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 Post subject: Graining steel
PostPosted: Sat Jul 07, 2018 4:43 pm 

Joined: Mon Jun 13, 2016 10:40 pm
Posts: 163
Location: San Francisco, CA
Many of the heavyweight steel Pullmans were originally finished with a faux wood finish called graining.

I saw some of it in a Pullman sleeping car I rode in Mexico. Later the cars were simply painted and many of the museums have painted their interiors.

Has any museum used this old time finish on steel surfaces?

Ted Miles


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 Post subject: Re: Graining steel
PostPosted: Sat Jul 07, 2018 10:32 pm 

Joined: Wed Jan 15, 2014 9:14 am
Posts: 203
A few weeks ago I was on the ex GTW car ferry City of Milwaukee. I noticed that in many of the crew areas and a few of the less formal passenger areas this same technique was used to supplement the beautiful woodwork. I was surprised how well it looked. I probably would not have noticed except for the rivet heads. This vessel was launched in 1930 I believe. This is the only place I have seen this technique used.


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 Post subject: Re: Graining steel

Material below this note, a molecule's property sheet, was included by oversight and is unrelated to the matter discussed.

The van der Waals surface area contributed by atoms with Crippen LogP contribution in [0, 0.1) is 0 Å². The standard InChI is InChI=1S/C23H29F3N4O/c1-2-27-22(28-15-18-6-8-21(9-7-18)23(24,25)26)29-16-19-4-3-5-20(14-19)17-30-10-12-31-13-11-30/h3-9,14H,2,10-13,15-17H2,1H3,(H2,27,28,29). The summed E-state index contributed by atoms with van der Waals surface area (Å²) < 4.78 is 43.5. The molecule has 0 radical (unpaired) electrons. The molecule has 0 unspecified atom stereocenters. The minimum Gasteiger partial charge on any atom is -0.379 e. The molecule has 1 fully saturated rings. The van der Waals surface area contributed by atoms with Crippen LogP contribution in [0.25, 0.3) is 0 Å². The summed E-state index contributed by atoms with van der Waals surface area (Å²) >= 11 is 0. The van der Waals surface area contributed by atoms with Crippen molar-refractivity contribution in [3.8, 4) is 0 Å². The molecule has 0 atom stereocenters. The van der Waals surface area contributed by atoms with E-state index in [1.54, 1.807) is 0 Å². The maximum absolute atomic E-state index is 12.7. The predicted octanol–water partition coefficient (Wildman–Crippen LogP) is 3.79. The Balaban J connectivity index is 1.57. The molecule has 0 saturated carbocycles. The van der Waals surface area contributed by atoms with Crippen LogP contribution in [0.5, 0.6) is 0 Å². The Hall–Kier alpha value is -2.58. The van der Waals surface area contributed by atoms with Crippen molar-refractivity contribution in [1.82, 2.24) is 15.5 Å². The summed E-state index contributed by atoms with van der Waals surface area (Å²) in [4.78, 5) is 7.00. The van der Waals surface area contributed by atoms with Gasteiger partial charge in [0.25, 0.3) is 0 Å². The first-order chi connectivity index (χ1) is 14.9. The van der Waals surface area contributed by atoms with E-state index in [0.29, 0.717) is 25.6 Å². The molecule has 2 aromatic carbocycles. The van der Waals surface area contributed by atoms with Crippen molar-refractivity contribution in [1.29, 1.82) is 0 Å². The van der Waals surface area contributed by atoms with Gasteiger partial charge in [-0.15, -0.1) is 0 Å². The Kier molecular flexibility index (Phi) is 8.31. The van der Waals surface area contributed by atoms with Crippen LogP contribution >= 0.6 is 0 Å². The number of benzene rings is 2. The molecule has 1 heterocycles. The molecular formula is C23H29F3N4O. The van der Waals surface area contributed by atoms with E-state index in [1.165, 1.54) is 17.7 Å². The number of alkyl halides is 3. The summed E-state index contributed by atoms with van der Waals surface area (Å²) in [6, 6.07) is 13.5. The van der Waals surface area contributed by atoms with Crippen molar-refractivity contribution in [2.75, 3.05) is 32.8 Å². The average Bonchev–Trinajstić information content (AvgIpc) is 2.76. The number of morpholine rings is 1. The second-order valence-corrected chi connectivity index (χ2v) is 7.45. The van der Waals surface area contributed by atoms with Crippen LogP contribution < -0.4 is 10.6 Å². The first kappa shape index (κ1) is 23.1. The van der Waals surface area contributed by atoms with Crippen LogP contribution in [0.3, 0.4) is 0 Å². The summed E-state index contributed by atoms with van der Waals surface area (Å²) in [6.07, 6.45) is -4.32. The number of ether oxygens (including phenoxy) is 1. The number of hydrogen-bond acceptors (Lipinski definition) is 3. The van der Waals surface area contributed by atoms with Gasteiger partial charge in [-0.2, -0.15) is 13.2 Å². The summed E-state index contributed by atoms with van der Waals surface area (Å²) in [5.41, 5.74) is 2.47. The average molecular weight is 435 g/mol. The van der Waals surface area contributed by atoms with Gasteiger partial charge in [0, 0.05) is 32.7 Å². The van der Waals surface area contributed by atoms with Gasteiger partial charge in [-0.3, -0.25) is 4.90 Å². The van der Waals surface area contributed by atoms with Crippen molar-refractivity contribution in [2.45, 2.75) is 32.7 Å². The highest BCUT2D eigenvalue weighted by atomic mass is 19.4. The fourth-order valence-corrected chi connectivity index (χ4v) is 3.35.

PostPosted: Sat Jul 07, 2018 10:47 pm 

Joined: Thu Apr 12, 2007 8:09 pm
Posts: 343
Graining was very, very common in the marine world. Several companies grained entire tugs. And boy, was it nice. The last company to do it had one gentleman they used, and when he retired, they stopped painting the tugs like that.

Lots of online tutorials on how to do it, and a few one off companies doing it. Its labor intensive, but when done right is downright amazing.

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 Post subject: Re: Graining steel
PostPosted: Sun Jul 08, 2018 12:50 am 

Joined: Wed Jan 28, 2009 4:30 pm
Posts: 137
Nevada State Railroad Museum applied graining in the restoration of the McKeen Car, 2010. Not difficult to learn, reasonably easy to apply. Don't be afraid of it. Graining tools are readily available from several sources.


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 Post subject: Re: Graining steel
PostPosted: Sun Jul 08, 2018 1:37 am 

Joined: Sun Apr 05, 2015 1:28 am
Posts: 250
Location: Suffolk, UK
Here in the UK, the London & North Eastern Railway painted the exteriors of their post WW2 steel panelled cars in a faux-teak, painted, finish to match their pre-war wooden cars. The technique is known as Scumbling here.
A few of these cars have been preserved and turned out in those colours.....
http://www.srpsmuseum.org.uk/10077.htm